September 20, 2010 Leave a comment
In Thing and Space, part 4 (page 12), when Husserl explains that intentionality is the existential determinant, he is describing a feature of out perceptual constitution. He writes that we have pure givenness or pure intuition which relates us to phenomenal objects. Objects as presented to us directly are an essential feature that belongs indissolubly to perception. Indeed, for Husserl, this constitutes the essence of perception, in contrast to indirect realism or some mediated notion of the representational content of objects.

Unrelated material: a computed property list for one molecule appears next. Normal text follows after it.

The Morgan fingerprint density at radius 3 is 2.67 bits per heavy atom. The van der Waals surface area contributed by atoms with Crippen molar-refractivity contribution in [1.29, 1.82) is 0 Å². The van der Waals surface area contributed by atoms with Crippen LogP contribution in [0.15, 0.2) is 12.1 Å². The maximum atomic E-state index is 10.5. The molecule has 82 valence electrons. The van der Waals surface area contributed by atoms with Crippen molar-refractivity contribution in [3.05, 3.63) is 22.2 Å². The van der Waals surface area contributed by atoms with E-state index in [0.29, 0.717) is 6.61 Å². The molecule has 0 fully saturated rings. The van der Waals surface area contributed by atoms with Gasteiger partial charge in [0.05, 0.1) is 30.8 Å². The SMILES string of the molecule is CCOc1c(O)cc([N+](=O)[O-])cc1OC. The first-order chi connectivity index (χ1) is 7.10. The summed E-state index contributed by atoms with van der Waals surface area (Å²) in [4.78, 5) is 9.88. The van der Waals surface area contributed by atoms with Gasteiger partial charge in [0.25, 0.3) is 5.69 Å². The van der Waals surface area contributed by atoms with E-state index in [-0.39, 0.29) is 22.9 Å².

In this case, we are not looking for the ontological questions surrounding objects in the real world, but rather investigating what constitutes the intentional object itself. And not just what the descriptors are of these presentations, but what are the necessary conditions of perception of objects. Perception has, as Husserl explains, this peculiar character. It is, then, always the case that consciousness is consciousness of some object. We have at this point, bracketed our questions of the ontology of the house itself, but are here concerned with the philosophy of mental states, and for Husserl, this directedness is constitutional of perception universally. This is not to say the object has no status as an actual external object, but rather that we are after the essential elements of conscious perception itself.